Norine Dagliano hosted a session at the 2023 NRWA conference where we played a Jeopardy-like game show to test our NCRW readiness. I volunteered to play, and I was proud of myself for having the courage to try and for getting so many answers correct. You see, there is not a single thing but a cumulation of things that helped me believe I was ready. Take your first step. 

NRWA’s Writing Boot Camp Will Help You Get Certified — and More

By Kathy Keshemberg, NCRW, NCOPE

NRWA Certification Chair

You might have a goal to become a Nationally Certified Resume Writer (NCRW) but wonder if you are a good enough resume writer to pass it.

The process is rigorous. It includes familiarity with style rules and a grasp of grammar and structure, and it can be tough to weather the judgment of the NCRW Certification Commission.

But the NRWA has developed an educational program that will prepare you and raise your confidence as a writer, so you can earn this gold-standard credential and better serve your clients.

It’s our Writing Excellence Boot Camp. The next session runs from March 12 through April 16.

You still have time to apply. The deadline is March 5.

The course, established in 2016, meets weekly for six weeks. Norine Dagliano, one of the NRWA’s most experienced writers and a frequent conference presenter, developed the curriculum to align with industry standards and best practices.

It is focused on getting you ready for the NCRW process, but its value is much greater.

Vincent Vitale, who recently became an NCRW, shared that he regularly uses his boot camp materials for reference, and he still asks Norine for occasional feedback on a resume.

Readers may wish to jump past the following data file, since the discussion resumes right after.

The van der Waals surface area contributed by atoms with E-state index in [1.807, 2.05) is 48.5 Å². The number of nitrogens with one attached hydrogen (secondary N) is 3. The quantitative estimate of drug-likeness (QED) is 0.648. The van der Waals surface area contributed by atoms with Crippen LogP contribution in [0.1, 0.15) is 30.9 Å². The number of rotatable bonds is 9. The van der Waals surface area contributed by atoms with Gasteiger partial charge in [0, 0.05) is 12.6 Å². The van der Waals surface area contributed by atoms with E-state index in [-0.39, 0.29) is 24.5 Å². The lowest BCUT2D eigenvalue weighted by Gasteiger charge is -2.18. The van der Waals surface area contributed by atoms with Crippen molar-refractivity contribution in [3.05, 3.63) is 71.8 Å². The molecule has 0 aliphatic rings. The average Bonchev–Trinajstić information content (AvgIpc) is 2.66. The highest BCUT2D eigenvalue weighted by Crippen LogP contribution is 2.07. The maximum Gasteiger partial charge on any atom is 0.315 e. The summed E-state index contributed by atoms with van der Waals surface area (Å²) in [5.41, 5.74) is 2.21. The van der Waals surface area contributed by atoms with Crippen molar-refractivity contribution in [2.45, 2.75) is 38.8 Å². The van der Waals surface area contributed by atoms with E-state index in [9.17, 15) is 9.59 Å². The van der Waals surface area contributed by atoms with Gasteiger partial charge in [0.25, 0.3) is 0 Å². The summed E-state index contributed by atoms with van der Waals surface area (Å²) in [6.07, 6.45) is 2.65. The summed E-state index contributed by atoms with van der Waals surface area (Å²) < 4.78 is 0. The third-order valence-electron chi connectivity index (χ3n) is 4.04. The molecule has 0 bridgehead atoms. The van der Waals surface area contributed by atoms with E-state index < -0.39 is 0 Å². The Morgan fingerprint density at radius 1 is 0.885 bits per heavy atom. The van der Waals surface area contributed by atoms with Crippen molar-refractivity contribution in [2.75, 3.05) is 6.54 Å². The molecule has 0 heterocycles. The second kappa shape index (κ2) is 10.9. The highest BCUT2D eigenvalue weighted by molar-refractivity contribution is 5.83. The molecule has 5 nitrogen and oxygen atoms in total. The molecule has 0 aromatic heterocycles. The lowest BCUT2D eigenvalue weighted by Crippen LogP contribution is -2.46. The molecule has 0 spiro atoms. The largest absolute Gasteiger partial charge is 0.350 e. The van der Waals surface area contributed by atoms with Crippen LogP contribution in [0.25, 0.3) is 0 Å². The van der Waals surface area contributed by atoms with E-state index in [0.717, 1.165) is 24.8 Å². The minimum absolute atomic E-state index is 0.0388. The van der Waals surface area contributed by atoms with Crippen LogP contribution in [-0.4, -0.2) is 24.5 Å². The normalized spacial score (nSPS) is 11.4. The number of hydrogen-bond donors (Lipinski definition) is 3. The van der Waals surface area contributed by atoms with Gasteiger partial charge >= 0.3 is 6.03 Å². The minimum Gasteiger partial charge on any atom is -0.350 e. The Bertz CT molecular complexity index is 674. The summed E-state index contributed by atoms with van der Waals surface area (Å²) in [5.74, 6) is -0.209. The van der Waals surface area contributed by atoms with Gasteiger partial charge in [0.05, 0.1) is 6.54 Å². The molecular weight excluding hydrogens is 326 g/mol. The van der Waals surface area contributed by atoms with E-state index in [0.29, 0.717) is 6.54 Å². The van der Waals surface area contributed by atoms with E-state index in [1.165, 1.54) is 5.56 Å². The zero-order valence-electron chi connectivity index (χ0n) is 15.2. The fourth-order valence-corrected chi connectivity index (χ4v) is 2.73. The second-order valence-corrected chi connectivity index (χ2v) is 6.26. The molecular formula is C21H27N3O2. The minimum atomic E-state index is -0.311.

How do I know if the boot camp is right for me?

The program is geared toward someone who writes resumes regularly. We recommend that you come into it with two to three years of resume writing experience. However, two recent NCRW candidates who were somewhat new to the profession when they joined boot camp are now certified. At a minimum, having good baseline writing skills is necessary, along with a willingness to listen to feedback and apply what you learn.

Experienced writers also have taken the course, though Vitale said it takes courage to admit that it could help. He enrolled following a 30-year career in human resources. He already had been writing resumes for quite a while, and he had a high level of confidence.

“I didn’t think there was anything anyone could teach me,” he shared. “After all, I had reviewed thousands of resumes. I knew how to front-load a bullet point, keep my paragraphs under five lines, and include keywords. After years of writing resumes for myself and my friends, I was pretty impressed with myself.”

He had decided to go after his NCRW and submitted the required sample resume to find out if he might be skilled enough to pass it.

“Imagine my surprise when my submission returned as ‘not ready,’ complete with detailed comments and corrections,” he wrote to us. “Luckily, instead of getting angry at the criticism, I took the feedback as intended: to help me grow.”